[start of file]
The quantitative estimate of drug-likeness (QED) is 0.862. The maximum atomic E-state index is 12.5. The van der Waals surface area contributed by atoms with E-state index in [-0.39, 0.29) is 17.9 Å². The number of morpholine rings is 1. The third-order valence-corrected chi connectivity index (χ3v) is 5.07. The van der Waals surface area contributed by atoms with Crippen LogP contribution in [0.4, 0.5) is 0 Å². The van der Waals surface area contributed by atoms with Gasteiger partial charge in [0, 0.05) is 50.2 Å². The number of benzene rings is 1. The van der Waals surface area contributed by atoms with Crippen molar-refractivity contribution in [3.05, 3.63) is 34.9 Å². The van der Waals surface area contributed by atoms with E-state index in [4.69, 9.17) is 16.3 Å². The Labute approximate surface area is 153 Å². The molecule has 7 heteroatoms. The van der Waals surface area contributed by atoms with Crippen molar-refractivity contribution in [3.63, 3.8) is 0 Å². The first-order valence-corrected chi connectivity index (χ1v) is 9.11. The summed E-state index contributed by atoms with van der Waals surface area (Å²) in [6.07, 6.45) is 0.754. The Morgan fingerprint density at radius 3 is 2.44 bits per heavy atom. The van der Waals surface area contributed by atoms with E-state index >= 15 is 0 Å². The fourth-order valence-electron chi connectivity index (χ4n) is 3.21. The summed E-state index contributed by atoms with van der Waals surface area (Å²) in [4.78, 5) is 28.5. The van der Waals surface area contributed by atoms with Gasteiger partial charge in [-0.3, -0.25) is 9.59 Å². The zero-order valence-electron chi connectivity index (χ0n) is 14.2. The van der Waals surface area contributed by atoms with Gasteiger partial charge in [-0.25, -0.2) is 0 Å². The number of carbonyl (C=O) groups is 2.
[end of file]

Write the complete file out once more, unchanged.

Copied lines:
The quantitative estimate of drug-likeness (QED) is 0.862. The maximum atomic E-state index is 12.5. The van der Waals surface area contributed by atoms with E-state index in [-0.39, 0.29) is 17.9 Å². The number of morpholine rings is 1. The third-order valence-corrected chi connectivity index (χ3v) is 5.07. The van der Waals surface area contributed by atoms with Crippen LogP contribution in [0.4, 0.5) is 0 Å². The van der Waals surface area contributed by atoms with Gasteiger partial charge in [0, 0.05) is 50.2 Å². The number of benzene rings is 1. The van der Waals surface area contributed by atoms with Crippen molar-refractivity contribution in [3.05, 3.63) is 34.9 Å². The van der Waals surface area contributed by atoms with E-state index in [4.69, 9.17) is 16.3 Å². The Labute approximate surface area is 153 Å². The molecule has 7 heteroatoms. The van der Waals surface area contributed by atoms with Crippen molar-refractivity contribution in [3.63, 3.8) is 0 Å². The first-order valence-corrected chi connectivity index (χ1v) is 9.11. The summed E-state index contributed by atoms with van der Waals surface area (Å²) in [6.07, 6.45) is 0.754. The Morgan fingerprint density at radius 3 is 2.44 bits per heavy atom. The van der Waals surface area contributed by atoms with E-state index >= 15 is 0 Å². The fourth-order valence-electron chi connectivity index (χ4n) is 3.21. The summed E-state index contributed by atoms with van der Waals surface area (Å²) in [4.78, 5) is 28.5. The van der Waals surface area contributed by atoms with Gasteiger partial charge in [-0.3, -0.25) is 9.59 Å². The zero-order valence-electron chi connectivity index (χ0n) is 14.2. The van der Waals surface area contributed by atoms with Gasteiger partial charge in [-0.25, -0.2) is 0 Å². The number of carbonyl (C=O) groups is 2.